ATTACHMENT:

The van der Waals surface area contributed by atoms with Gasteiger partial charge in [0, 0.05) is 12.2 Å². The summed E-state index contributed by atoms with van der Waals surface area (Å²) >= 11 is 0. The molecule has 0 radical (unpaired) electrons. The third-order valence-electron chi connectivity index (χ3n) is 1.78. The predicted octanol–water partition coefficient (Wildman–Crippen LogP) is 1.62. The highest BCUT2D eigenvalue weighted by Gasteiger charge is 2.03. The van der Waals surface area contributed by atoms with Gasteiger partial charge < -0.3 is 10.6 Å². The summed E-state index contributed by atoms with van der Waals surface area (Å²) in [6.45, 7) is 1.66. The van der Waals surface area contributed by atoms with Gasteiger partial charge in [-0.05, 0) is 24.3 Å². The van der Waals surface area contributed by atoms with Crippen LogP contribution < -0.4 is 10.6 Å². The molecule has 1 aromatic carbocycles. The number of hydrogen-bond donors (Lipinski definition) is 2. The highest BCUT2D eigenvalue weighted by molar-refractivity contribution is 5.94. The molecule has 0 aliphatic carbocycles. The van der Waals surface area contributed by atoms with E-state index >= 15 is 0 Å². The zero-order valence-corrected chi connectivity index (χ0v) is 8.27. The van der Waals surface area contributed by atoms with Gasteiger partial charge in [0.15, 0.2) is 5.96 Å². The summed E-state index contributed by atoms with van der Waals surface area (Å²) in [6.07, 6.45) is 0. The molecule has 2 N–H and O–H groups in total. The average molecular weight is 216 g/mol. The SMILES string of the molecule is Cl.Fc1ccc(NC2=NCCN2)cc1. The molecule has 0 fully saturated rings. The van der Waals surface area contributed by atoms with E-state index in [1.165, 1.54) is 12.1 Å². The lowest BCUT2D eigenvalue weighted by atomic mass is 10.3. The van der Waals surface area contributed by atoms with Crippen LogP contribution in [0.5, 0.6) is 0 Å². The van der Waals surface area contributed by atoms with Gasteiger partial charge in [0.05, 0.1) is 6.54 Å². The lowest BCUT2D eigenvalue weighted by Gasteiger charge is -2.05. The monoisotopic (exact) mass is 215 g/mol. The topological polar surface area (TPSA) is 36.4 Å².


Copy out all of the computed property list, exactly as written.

The van der Waals surface area contributed by atoms with Gasteiger partial charge in [0, 0.05) is 12.2 Å². The summed E-state index contributed by atoms with van der Waals surface area (Å²) >= 11 is 0. The molecule has 0 radical (unpaired) electrons. The third-order valence-electron chi connectivity index (χ3n) is 1.78. The predicted octanol–water partition coefficient (Wildman–Crippen LogP) is 1.62. The highest BCUT2D eigenvalue weighted by Gasteiger charge is 2.03. The van der Waals surface area contributed by atoms with Gasteiger partial charge < -0.3 is 10.6 Å². The summed E-state index contributed by atoms with van der Waals surface area (Å²) in [6.45, 7) is 1.66. The van der Waals surface area contributed by atoms with Gasteiger partial charge in [-0.05, 0) is 24.3 Å². The van der Waals surface area contributed by atoms with Crippen LogP contribution < -0.4 is 10.6 Å². The molecule has 1 aromatic carbocycles. The number of hydrogen-bond donors (Lipinski definition) is 2. The highest BCUT2D eigenvalue weighted by molar-refractivity contribution is 5.94. The molecule has 0 aliphatic carbocycles. The van der Waals surface area contributed by atoms with E-state index >= 15 is 0 Å². The zero-order valence-corrected chi connectivity index (χ0v) is 8.27. The van der Waals surface area contributed by atoms with Gasteiger partial charge in [0.15, 0.2) is 5.96 Å². The summed E-state index contributed by atoms with van der Waals surface area (Å²) in [6.07, 6.45) is 0. The molecule has 2 N–H and O–H groups in total. The average molecular weight is 216 g/mol. The SMILES string of the molecule is Cl.Fc1ccc(NC2=NCCN2)cc1. The molecule has 0 fully saturated rings. The van der Waals surface area contributed by atoms with E-state index in [1.165, 1.54) is 12.1 Å². The lowest BCUT2D eigenvalue weighted by atomic mass is 10.3. The van der Waals surface area contributed by atoms with Crippen LogP contribution in [0.5, 0.6) is 0 Å². The van der Waals surface area contributed by atoms with Gasteiger partial charge in [0.05, 0.1) is 6.54 Å². The lowest BCUT2D eigenvalue weighted by Gasteiger charge is -2.05. The monoisotopic (exact) mass is 215 g/mol. The topological polar surface area (TPSA) is 36.4 Å².